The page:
That’s the opening line to Charlotte’s Web, one of my favorite books growing up. It’s a good lesson on friendship, grief, growing up and letting go, and is frankly the best example of teaching children about the philosophy of life and death. Read it again if you haven’t in a while.
I mention this because today I helped slaughter a pig. We try to be minimal-waste here at this station, so all our food scraps are fed to pigs. Nothing gets wasted. The pigs turn what would otherwise become poor compost (we do compost things like rinds and peels, but table scraps don’t decompose well) into more food. But there has to be a reaping.
Our pigs are massive, bloated animals. They have been bred and selected for the compulsion to eat continuously, beyond satiation. They gain over 100 kilograms in three months. They are obese. This morning, we selected the fattest one, and led her out of the corral with a little trail of cornmeal. While she was eating, one man got out the axe while two others stood by with knives.
The axe came down blunt-end first on the pig’s forehead with a crack. Instantly, the pig stiffened and toppled over, twitching. Then one man stabbed a knife deep into its neck, just under the jowls. He made a slight cut, then withdrew it to a gush of dark blood. Then he let the farm intern try as well. However, she must have cut the trachea, because the blood coming out of the wound started frothing, turned black, and the pig started gasping. It took almost an entire minute for it to stop moving entirely. That was a long minute. I know that everything after the blow to the head was involuntary, reflex caused by blood entering the lungs and that the pig was–technically–dead or stunned, but it was still hard to watch and hear.
Everything after that was just surgery. We cleaned off the bristles and butchered the carcass, the men removing the best cuts and organs delicately. I’m not sure how much meat we got off it in total, but it’s enough for the entire station to eat off for several weeks.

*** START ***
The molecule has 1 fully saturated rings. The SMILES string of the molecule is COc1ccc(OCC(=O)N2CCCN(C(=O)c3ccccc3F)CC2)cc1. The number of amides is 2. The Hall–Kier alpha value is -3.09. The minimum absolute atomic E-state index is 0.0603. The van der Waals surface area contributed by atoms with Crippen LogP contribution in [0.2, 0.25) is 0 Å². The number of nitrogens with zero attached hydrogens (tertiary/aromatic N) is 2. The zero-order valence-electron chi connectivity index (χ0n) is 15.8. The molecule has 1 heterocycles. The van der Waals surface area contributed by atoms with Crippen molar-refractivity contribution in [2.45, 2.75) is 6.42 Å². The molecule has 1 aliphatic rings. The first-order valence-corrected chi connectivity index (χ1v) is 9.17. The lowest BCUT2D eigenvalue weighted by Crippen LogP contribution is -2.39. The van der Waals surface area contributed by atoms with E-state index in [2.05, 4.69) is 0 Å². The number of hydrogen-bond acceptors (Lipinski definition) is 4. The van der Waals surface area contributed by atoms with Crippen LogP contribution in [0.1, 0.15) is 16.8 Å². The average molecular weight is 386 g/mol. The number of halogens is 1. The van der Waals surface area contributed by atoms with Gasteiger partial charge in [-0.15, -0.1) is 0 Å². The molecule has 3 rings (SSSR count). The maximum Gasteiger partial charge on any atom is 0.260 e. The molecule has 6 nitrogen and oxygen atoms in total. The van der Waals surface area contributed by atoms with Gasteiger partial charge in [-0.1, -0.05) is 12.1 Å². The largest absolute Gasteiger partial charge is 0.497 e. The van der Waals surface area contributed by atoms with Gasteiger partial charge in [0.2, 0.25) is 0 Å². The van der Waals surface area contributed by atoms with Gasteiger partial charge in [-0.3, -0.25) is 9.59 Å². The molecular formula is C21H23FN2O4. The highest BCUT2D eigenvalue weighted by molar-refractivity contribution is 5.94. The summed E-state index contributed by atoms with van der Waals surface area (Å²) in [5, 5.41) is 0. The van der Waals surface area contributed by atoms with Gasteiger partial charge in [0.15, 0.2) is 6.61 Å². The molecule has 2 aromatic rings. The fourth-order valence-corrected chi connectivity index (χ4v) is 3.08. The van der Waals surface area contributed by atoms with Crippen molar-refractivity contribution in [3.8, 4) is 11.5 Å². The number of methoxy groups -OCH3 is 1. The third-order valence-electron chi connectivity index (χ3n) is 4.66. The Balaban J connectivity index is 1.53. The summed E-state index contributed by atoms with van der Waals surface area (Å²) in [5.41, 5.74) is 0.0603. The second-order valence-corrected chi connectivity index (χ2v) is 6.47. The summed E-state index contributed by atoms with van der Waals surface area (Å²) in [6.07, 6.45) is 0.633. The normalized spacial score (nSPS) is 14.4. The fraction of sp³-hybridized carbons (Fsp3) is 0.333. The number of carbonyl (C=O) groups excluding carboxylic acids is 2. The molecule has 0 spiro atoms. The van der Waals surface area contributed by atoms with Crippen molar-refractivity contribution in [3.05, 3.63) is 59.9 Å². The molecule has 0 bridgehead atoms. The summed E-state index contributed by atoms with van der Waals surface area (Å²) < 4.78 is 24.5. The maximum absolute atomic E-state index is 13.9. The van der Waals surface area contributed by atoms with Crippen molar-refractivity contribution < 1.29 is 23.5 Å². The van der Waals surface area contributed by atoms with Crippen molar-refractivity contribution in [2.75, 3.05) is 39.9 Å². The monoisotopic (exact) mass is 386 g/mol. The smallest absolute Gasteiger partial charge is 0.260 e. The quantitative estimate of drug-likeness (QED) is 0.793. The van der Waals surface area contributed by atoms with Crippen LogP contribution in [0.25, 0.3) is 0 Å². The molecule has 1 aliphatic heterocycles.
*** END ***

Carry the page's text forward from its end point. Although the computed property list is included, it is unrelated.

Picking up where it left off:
Now I’m not going into such graphic detail because I relish the gore. I’m not trying to shock anybody. And I’m certainly not trying to argue against eating meat. I am not a vegetarian. But over time, I have developed a strict philosophy regarding killing. And it’s important enough to me that I’m going to include it in a blog usually reserved for talking about snakes and griping about insects.
Killing things is wrong. I know it is wrong because doing so changes people. Mentally. Psychologically. Almost every person I’ve met who was regularly exposed to the deaths of animals—people included—developed a kind of gallows humor, a twisted attitude to make light of what they were seeing. To rationalize it. And that is fucked up. But I have seen other people look away and refuse to acknowledge the deaths that are cause by their lifestyle and diet. And this, to me, is even more fucked up.
If you choose to eat meat, you must face that animals are dying for you. End of story. If you cannot respect this, you do not deserve to eat meat. There is nothing wrong with this choice, but there is something wrong with the denial. Killing things is wrong, but carnivory is a natural process. But it is not something to be taken lightly.
I do not eat meat all the time. And whenever I get the chance, I like to be witness to the process of creating it. But I do so soberly. I take responsibility for my choice, and try to help out. If anyone is going to be preparing my meat, let it be me. Personally watching the killing and butchering—or doing it myself—helps to reinforce the truth that meat is animal. It is not an easy privilege. But it is something I feel obliged to do.
So watching a living, breathing animal with a genetically induced eating disorder turned into a weeks’ worth of food product after a morning of blood, squeals, and sharp knives, all I can say is this: